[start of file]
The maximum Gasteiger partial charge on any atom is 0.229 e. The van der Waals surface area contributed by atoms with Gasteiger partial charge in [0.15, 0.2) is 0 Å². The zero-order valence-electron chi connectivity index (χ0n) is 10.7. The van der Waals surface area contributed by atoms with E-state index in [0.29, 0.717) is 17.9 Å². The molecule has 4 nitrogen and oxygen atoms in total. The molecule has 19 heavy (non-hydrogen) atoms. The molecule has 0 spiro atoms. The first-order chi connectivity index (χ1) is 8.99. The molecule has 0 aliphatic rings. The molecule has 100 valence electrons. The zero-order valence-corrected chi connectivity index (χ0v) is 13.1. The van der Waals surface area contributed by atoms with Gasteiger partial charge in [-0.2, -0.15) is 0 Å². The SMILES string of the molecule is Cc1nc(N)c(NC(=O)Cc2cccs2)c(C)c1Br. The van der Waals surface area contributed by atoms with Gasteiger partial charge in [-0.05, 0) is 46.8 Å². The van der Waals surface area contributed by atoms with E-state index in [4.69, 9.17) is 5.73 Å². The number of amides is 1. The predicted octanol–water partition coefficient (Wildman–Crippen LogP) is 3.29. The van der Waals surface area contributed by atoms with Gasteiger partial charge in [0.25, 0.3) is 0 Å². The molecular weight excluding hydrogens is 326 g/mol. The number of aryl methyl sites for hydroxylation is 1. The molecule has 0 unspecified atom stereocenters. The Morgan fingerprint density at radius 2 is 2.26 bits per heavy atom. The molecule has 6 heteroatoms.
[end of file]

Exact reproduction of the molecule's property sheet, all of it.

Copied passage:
The maximum Gasteiger partial charge on any atom is 0.229 e. The van der Waals surface area contributed by atoms with Gasteiger partial charge in [0.15, 0.2) is 0 Å². The zero-order valence-electron chi connectivity index (χ0n) is 10.7. The van der Waals surface area contributed by atoms with E-state index in [0.29, 0.717) is 17.9 Å². The molecule has 4 nitrogen and oxygen atoms in total. The molecule has 19 heavy (non-hydrogen) atoms. The molecule has 0 spiro atoms. The first-order chi connectivity index (χ1) is 8.99. The molecule has 0 aliphatic rings. The molecule has 100 valence electrons. The zero-order valence-corrected chi connectivity index (χ0v) is 13.1. The van der Waals surface area contributed by atoms with Gasteiger partial charge in [-0.2, -0.15) is 0 Å². The SMILES string of the molecule is Cc1nc(N)c(NC(=O)Cc2cccs2)c(C)c1Br. The van der Waals surface area contributed by atoms with Gasteiger partial charge in [-0.05, 0) is 46.8 Å². The van der Waals surface area contributed by atoms with E-state index in [4.69, 9.17) is 5.73 Å². The number of amides is 1. The predicted octanol–water partition coefficient (Wildman–Crippen LogP) is 3.29. The van der Waals surface area contributed by atoms with Gasteiger partial charge in [0.25, 0.3) is 0 Å². The molecular weight excluding hydrogens is 326 g/mol. The number of aryl methyl sites for hydroxylation is 1. The molecule has 0 unspecified atom stereocenters. The Morgan fingerprint density at radius 2 is 2.26 bits per heavy atom. The molecule has 6 heteroatoms.